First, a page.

More to follow in my next post…

Posted in Advanced Monopoly Strategies, Statistics and Analysis, Trading | Tagged , , , , , , , , , | Leave a comment

Trading: Applying Game Theory to Monopoly

“Well well well…that’s the last property available for purchase, and I do believe that I will be purchasing it!”

My brother looks over at me with a menacing smile, knowing all too well that I was dying to get my hands on Illinois Avenue before he could.  It was my last chance at acquiring a “natural monopoly”.  Now I have to play ball.

“I guess it’s time to trade, bro.  Talk to me!”

And here we have it…the most dynamic, intricate, and (apparently) LEAST scientifically analyzed part of Monopoly:  TRADING!

The art of trading in Monopoly is ultimately what makes the game so seductive.  It draws upon our humanity — our creativity, our social skills, and our biases.  But in the end, no matter how you slice it and dice it, trading simply boils down to an exchange of assets.

So why not attempt to analyze it like any other part of the game?

First we will look at the dynamics behind trades made in a two-player game.  Unlike in games with more players, one-on-one monopoly battles are often decided with only one trade (or fewer).  From an analytic perspective, this makes it the perfect place to begin.

To be continued…

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Don’t Touch That Token!!

Most Monopoly players identify with a particular token more than the others: the car, the dog, the ship…the cat (seriously, wtf?! lol).

But whatever your favorite piece may be, this post is geared toward helping you move it WITHOUT having to count out each space on the way to its destination.  I always find it slightly amusing when I see an opponent slowly tap each space of the board as he/she counts up to the amount rolled on the dice…that is, until I realize how long playing with this person will be!  It’s yet another reason so many Monopoly games take longer than necessary.

Even for those of you who hate math, I promise that it is not very difficult to do. In fact, from an early age my brother and I have been able to utilize a critical aspect of the Monopoly board…

Every side has exactly 10 spaces! The railroads are exactly 5 spaces in, which works well to further break down the spaces in a systematic and geometrically pleasing way.

Let’s go through a few examples:

  • You are on GO and roll a 7.  I’m sure that many of you have all of the first rolls memorized, but this is how confident you should feel FROM ANY SPACE.  So here’s the way to do this quickly, using the geometry mentioned above:
    – The distance between GO (a corner space) and Reading Railroad (a middle space) is 5.
    – This leaves 2 left from the 7 that was rolled.  Visually, you find the space two ahead of    RR, which is…drum roll everyone…Chance!
  • You are on Free Parking and roll an 11.
    – You are on a corner space, and you have rolled a 10 or higher.  This means that you     find the next corner space (10 away) and visually find the space 1 ahead of it (11 – 10 = 1).  Pacific!

Here are some general guidelines to help optimize your thought process while determining the destination space for your token:

  1. Rolling a 2, 3, or 4
    These are best handled by simply counting the spaces ahead of your token, but by all means please do it in your head.  :)
  2. Rolling a 5
    If you’re on a corner space, then let’s call the next railroad the next “marker”.  Like a ruler, think of the corner spaces as the inch lines and the railroads as the half-inch lines.  Rolling a five will always push you past (or up to) the next marker on the board.  So, if you’re on a corner space, the next marker is a railroad…and vice versa.  If you’re in-between markers, then your destination will always be the same distance ahead of the next marker as you currently share with your nearest marker.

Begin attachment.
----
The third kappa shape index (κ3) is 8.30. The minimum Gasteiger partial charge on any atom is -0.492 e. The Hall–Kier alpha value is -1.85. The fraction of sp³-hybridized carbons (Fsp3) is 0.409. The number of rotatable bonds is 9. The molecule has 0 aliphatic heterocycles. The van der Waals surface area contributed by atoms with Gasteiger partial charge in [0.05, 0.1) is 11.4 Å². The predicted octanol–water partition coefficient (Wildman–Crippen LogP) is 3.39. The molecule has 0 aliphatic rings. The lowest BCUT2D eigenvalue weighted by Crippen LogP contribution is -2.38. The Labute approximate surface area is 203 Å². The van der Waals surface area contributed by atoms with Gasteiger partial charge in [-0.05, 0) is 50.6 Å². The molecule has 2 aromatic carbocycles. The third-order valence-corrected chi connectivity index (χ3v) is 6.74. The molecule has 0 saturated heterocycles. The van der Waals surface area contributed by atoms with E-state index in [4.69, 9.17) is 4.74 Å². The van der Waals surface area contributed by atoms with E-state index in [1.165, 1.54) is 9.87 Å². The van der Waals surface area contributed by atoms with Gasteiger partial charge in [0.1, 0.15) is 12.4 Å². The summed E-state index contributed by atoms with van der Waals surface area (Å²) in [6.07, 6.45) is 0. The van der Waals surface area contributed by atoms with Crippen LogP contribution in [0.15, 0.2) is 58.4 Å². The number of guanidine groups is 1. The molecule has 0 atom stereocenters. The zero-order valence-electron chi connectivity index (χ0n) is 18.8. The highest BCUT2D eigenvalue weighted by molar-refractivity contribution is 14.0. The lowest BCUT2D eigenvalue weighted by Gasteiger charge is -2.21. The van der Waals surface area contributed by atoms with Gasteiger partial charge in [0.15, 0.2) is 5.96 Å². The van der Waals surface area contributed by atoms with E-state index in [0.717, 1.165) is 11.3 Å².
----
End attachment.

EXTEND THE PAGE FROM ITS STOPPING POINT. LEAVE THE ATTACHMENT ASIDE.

Example:  Mediterranean is one ahead of GO, so rolling a five will move you to one ahead of Reading Railroad…Oriental.

  3. Rolling a 6, 7, 8, or 9
    Always be aware of your spot on the side of the board!  This, of course, is good advice for strategic reasons, but it is also important if you want to be able to move your token effortlessly.  More specifically, always know your distance from the next corner space…and remember that the railroad space is there to help you count!

    The reason I have waited until now to emphasize knowing the distance to the next corner is because it is crucial to determining your destination square when rolling a 6 through 9:
    – If your roll is equal to the distance to the next corner, then that’s your destination
    – If your roll is less than the distance to the next corner, then combine [1]  and [2] above to find your destination on the same side of the board.
    – If your roll is greater then the distance to the next corner, then visually count ahead of the next corner the difference between your roll and the current distance to the next corner.

  4. Rolling a 10
    This is handled just like the last note of [3].  Subtract the distance to the next corner and visually count the remainder spaces ahead of that corner.  Visually, I like to think of rolling a 10 as bending a string around the edge of the board.
    When a game is started, the string extends from GO to Jail.  All 10 slots that the string covers are on one side of the board.  But now imagine that string shifted over one.  Now there are 9 slots on the first side of the board and 1 on the second.  Then 2 and 8, 3 and 7, 4 and 6, 5 and 5, etc…  The distances always add up to 10, but try to visually picture what the distances look like:  envision the string’s length of 1, 2, 3, etc as your token moves from spot to spot.
  5. Rolling an 11 or 12
    This is handled just like a 10, except either 1 or 2 extra spaces need to be tacked on at the end.  Combine [1] and [4] for a more detailed explanation.

All in all, moving the tokens around a Monopoly board is not very difficult.  In fact, there are many times when I don’t even think about it at all.  We humans are very visual creatures, and pattern recognition is something that drives us.  After enough practice (and hopefully thanks to the confidence/guidelines that this post has given you), you can save your brain cells for more interesting tasks…like figuring out who to pay for that hotel you just landed on!  :-P